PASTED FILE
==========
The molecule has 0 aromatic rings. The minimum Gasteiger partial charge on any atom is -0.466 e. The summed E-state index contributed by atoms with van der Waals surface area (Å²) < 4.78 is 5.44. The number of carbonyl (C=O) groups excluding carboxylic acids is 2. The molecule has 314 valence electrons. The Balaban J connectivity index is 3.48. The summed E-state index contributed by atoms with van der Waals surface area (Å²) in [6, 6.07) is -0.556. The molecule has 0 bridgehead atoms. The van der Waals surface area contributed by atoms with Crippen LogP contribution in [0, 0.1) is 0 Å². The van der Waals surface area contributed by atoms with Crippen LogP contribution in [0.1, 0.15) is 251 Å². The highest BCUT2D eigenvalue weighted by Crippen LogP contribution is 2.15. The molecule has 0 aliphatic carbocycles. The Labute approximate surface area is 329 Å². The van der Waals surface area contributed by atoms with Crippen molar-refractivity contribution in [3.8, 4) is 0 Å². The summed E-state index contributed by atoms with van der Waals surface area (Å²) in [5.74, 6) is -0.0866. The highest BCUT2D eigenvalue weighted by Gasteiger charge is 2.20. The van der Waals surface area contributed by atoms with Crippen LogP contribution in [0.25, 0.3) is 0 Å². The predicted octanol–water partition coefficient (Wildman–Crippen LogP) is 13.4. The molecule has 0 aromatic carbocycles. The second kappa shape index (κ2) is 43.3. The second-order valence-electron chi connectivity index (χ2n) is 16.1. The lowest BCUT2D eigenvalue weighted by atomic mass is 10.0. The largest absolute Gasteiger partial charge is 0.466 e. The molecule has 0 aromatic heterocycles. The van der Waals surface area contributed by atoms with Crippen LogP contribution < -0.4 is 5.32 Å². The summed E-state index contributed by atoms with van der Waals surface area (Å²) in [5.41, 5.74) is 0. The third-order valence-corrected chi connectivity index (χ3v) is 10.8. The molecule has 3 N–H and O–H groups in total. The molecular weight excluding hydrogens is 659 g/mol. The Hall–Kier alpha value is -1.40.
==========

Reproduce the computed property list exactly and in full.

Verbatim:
The molecule has 0 aromatic rings. The minimum Gasteiger partial charge on any atom is -0.466 e. The summed E-state index contributed by atoms with van der Waals surface area (Å²) < 4.78 is 5.44. The number of carbonyl (C=O) groups excluding carboxylic acids is 2. The molecule has 314 valence electrons. The Balaban J connectivity index is 3.48. The summed E-state index contributed by atoms with van der Waals surface area (Å²) in [6, 6.07) is -0.556. The molecule has 0 bridgehead atoms. The van der Waals surface area contributed by atoms with Crippen LogP contribution in [0, 0.1) is 0 Å². The van der Waals surface area contributed by atoms with Crippen LogP contribution in [0.1, 0.15) is 251 Å². The highest BCUT2D eigenvalue weighted by Crippen LogP contribution is 2.15. The molecule has 0 aliphatic carbocycles. The Labute approximate surface area is 329 Å². The van der Waals surface area contributed by atoms with Crippen molar-refractivity contribution in [3.8, 4) is 0 Å². The summed E-state index contributed by atoms with van der Waals surface area (Å²) in [5.74, 6) is -0.0866. The highest BCUT2D eigenvalue weighted by Gasteiger charge is 2.20. The van der Waals surface area contributed by atoms with Crippen LogP contribution in [0.25, 0.3) is 0 Å². The predicted octanol–water partition coefficient (Wildman–Crippen LogP) is 13.4. The molecule has 0 aromatic carbocycles. The second kappa shape index (κ2) is 43.3. The second-order valence-electron chi connectivity index (χ2n) is 16.1. The lowest BCUT2D eigenvalue weighted by atomic mass is 10.0. The largest absolute Gasteiger partial charge is 0.466 e. The molecule has 0 aromatic heterocycles. The van der Waals surface area contributed by atoms with Crippen LogP contribution < -0.4 is 5.32 Å². The summed E-state index contributed by atoms with van der Waals surface area (Å²) in [5.41, 5.74) is 0. The third-order valence-corrected chi connectivity index (χ3v) is 10.8. The molecule has 3 N–H and O–H groups in total. The molecular weight excluding hydrogens is 659 g/mol. The Hall–Kier alpha value is -1.40.